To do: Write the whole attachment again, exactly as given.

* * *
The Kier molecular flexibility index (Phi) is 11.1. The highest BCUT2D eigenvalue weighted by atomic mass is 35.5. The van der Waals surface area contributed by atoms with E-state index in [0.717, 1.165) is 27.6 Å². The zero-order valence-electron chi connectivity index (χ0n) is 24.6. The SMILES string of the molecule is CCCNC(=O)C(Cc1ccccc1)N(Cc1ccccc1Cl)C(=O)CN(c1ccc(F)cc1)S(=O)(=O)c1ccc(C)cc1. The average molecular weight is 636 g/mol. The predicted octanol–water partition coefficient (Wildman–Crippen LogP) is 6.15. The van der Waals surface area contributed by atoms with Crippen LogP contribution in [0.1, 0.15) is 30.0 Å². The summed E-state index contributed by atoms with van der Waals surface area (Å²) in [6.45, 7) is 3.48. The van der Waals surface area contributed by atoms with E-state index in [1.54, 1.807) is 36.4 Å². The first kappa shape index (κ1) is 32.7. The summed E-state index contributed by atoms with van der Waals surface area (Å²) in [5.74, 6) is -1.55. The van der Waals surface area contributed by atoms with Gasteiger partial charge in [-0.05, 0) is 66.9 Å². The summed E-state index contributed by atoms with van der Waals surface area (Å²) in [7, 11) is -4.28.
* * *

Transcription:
The Kier molecular flexibility index (Phi) is 11.1. The highest BCUT2D eigenvalue weighted by atomic mass is 35.5. The van der Waals surface area contributed by atoms with E-state index in [0.717, 1.165) is 27.6 Å². The zero-order valence-electron chi connectivity index (χ0n) is 24.6. The SMILES string of the molecule is CCCNC(=O)C(Cc1ccccc1)N(Cc1ccccc1Cl)C(=O)CN(c1ccc(F)cc1)S(=O)(=O)c1ccc(C)cc1. The average molecular weight is 636 g/mol. The predicted octanol–water partition coefficient (Wildman–Crippen LogP) is 6.15. The van der Waals surface area contributed by atoms with Crippen LogP contribution in [0.1, 0.15) is 30.0 Å². The summed E-state index contributed by atoms with van der Waals surface area (Å²) in [6.45, 7) is 3.48. The van der Waals surface area contributed by atoms with E-state index in [1.54, 1.807) is 36.4 Å². The first kappa shape index (κ1) is 32.7. The summed E-state index contributed by atoms with van der Waals surface area (Å²) in [5.74, 6) is -1.55. The van der Waals surface area contributed by atoms with Gasteiger partial charge in [-0.05, 0) is 66.9 Å². The summed E-state index contributed by atoms with van der Waals surface area (Å²) in [7, 11) is -4.28.